Resources

Free Speech and Online Platforms

 

Facebook, along with other social media platforms, has been wrestling with content moderation and its relationship with politics for years.  Recently, several platforms, including Twitter and Google, have made the decision to remove political ads from their platforms.  Facebook has chosen not to do so and has also exempted political ads from its standard content screening, defending the platform as a space for free expression.  Critics have attached this defense noting that advertisements are different than user speech in that platforms make more money for posting more ads.  Critics have also spoken out about microtargeting, the practice of using user data to send particular ads to particular users.  With the 2020 election approaching, concerns about the relationship between social media platforms and politics are growing.

Essential Questions:

  • What role should online platforms play in regulating the political ads and speech that appear on their platforms?
  • Should the protections of the First Amendment extend to untrue, hateful, or harassing speech?
  • What effect, if any, does content moderation or a lack thereof have on our elections?
  • What are the possible downsides to a private company moderating content for its users?

 

Videos:

Carole Cadwalladr of The Guardian explaining Facebook’s role in the Brexit vote:

Mark Zuckerberg defending Facebook as a space for free expression:

Nicholas Clegg, VP of Global Affairs and Communications, Facebook speaking about Facebook’s content moderation policies:

Sacha Baron Cohen’s speech criticizing Facebook’s handling of political ads:

Jack Dorsey on his view of Twitter’s role in free speech and politics:

 

Podcasts:

Recent News Articles:

Facebook, Free Speech, and Political Ads – Mathew Ingram, Columbia Journalism Review, 10/31/2019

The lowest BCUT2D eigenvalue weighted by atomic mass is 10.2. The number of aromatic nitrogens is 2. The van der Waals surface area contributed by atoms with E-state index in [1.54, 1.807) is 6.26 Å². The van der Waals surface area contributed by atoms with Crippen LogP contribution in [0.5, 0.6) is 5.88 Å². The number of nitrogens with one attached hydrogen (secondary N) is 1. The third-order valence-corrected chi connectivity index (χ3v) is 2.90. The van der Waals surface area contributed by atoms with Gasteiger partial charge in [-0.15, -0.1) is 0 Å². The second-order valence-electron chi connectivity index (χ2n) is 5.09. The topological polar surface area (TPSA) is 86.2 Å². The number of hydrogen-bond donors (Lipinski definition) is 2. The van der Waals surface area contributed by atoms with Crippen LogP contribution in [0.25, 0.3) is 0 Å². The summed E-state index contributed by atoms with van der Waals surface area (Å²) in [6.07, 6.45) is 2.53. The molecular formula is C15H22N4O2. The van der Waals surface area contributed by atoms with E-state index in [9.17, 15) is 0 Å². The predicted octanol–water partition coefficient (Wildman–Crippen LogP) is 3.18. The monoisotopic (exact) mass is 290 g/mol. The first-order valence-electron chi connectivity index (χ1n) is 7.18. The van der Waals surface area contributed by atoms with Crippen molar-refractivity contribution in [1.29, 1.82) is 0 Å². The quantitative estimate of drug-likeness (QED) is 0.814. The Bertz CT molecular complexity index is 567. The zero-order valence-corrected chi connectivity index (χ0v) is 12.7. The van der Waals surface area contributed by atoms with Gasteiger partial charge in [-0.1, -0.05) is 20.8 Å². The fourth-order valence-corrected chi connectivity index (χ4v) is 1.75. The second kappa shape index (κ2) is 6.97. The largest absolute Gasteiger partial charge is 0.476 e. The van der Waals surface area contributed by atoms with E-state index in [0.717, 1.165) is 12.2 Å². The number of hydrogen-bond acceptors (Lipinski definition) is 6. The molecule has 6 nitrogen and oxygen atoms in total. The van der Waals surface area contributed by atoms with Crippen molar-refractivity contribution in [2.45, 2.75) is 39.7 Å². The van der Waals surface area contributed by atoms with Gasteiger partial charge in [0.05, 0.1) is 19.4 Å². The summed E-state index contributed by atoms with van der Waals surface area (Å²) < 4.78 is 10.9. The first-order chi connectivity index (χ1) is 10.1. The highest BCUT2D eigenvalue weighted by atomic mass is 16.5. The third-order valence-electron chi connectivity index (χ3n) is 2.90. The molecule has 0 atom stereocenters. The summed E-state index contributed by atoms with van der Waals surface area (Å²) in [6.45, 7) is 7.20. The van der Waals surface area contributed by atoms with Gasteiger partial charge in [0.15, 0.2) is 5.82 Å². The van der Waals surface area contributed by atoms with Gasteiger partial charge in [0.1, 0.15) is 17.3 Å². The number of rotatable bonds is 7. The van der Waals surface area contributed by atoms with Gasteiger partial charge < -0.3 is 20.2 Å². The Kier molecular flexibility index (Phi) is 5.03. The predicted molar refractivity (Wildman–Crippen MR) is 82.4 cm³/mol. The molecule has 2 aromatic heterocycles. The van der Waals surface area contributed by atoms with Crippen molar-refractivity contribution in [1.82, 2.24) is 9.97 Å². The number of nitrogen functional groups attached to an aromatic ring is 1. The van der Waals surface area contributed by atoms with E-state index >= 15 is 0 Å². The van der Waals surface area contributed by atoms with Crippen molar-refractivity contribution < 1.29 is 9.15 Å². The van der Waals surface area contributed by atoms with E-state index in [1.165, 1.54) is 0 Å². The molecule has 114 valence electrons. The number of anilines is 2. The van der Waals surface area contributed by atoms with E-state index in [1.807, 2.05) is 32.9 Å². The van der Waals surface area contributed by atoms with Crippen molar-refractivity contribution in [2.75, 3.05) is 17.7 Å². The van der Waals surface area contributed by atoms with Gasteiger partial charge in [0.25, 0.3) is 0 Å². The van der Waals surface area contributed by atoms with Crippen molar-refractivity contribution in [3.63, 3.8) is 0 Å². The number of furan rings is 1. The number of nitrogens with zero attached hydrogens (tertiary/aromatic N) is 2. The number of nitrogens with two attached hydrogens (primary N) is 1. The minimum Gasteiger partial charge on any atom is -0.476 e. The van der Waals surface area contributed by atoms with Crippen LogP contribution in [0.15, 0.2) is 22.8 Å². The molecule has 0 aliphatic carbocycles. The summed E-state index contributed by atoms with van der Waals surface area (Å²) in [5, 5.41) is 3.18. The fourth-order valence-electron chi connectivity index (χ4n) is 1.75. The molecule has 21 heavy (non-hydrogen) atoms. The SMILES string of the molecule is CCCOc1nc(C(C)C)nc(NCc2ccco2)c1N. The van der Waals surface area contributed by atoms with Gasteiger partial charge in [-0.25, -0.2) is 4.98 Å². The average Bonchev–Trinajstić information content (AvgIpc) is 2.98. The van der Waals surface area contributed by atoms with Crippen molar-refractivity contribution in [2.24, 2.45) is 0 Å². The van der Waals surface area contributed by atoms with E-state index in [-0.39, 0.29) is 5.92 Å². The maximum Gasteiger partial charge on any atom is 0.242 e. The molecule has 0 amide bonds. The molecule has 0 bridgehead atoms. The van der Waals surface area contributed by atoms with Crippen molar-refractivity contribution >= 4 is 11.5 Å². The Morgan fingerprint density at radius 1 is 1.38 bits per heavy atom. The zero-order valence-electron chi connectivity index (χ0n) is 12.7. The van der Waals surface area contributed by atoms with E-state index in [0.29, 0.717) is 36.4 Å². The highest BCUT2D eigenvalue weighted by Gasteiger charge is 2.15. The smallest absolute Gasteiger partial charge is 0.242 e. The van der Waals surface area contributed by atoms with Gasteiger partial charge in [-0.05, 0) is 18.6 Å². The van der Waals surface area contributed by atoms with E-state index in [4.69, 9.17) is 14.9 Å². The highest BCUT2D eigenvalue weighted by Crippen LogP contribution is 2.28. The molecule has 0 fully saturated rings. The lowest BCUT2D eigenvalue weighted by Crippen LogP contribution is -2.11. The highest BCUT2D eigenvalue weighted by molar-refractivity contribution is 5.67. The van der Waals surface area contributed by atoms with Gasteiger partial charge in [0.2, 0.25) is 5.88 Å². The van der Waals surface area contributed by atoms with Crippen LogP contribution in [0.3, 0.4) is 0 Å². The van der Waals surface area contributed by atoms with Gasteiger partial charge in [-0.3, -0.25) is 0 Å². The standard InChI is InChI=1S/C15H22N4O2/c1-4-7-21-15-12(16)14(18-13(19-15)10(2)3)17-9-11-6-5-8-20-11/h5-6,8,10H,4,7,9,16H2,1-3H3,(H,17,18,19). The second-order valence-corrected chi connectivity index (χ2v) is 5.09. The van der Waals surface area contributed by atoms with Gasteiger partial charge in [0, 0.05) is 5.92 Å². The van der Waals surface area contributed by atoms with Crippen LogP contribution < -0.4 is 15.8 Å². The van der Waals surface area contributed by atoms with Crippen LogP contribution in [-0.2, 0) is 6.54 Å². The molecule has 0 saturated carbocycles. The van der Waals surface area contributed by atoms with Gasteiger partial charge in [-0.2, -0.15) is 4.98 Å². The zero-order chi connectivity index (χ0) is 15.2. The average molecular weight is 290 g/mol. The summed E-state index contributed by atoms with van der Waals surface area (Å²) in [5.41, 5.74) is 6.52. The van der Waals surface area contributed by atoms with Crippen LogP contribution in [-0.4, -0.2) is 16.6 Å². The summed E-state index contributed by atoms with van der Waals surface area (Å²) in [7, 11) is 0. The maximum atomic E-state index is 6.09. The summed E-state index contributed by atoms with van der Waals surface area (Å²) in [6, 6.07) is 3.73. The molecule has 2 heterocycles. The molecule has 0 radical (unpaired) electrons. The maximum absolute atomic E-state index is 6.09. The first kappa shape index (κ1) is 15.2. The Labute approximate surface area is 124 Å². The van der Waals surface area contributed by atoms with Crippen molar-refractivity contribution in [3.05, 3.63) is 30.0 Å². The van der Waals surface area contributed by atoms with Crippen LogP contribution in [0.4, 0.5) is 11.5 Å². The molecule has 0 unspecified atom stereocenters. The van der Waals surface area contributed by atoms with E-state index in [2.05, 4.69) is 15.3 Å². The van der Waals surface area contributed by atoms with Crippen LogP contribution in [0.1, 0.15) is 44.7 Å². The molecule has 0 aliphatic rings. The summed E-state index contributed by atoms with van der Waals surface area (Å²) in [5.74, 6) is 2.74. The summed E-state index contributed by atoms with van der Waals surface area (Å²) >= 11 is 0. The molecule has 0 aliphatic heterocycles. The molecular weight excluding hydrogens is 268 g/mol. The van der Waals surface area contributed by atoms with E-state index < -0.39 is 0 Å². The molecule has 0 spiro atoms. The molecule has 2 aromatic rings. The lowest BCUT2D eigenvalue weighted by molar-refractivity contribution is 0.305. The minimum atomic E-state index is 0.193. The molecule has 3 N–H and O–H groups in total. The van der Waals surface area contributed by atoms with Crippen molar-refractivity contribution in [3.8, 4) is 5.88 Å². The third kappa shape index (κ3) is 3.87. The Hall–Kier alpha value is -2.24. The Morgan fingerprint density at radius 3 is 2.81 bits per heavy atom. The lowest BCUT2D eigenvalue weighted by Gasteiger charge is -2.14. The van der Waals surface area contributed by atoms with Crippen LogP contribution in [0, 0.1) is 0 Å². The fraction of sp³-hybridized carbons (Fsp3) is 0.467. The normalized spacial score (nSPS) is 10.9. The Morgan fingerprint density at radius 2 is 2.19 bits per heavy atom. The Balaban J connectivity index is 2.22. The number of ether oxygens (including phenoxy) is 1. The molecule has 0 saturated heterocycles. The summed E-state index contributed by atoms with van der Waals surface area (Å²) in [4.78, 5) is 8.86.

Critics say Facebook’s powerful ad tools may imperil democracy. But politicians love them. – Craig Timburg, Washington Post, 12/09/2019

Facebook’s ad tools subsidize partisanship, research shows. And campaigns may not even know it. – Isaac Stanley Becker, Washington Post, 12/10/2019

Editorials:

The more outrageous the lie, the better it is for Facebook’s bottom line. – Ellen P. Goodman and Karen Kornbluh, 11/09/2019

Facebook isn’t just allowing lies, it’s prioritizing them. – Tim Wu, New York Times, 11/04/2019

Facebook Can Help the News Business – Mark Zuckerberg, New York Times, 10/25/2019

It’s Time to Regulate Social Media Sites – Sacha Baron Cohen, Washington Post, 11/25/2019

Lexile Level – Adjustable Articles (Newsela)

How many likes will Facebook’s new “independent review” board get?

Facebook’s new normal is behind locked doors in its “war room”

Geography/Maps, Graphs, and Timelines:

Most popular mobile social networking apps in the United States as of September 2019, by monthly users

Primary Sources:

Section 230 of the Communications Decency Act

Legal/Constitutional Connections:

First Amendment

Lesson Plans on this topic:

Evaluating Election Ads – Newseum

Lesson Plans regarding Media & News Literacy (general):

Media Literacy Resources – Newseum

News & Media Literacy Lessons – Common Sense

Media Misinformation, Viral Deception, and “Fake News” – University of Wyoming

Evaluating Sources in a ‘Post-Truth’ World: Ideas for Teaching and Learning About Fake News – New York Times Lessons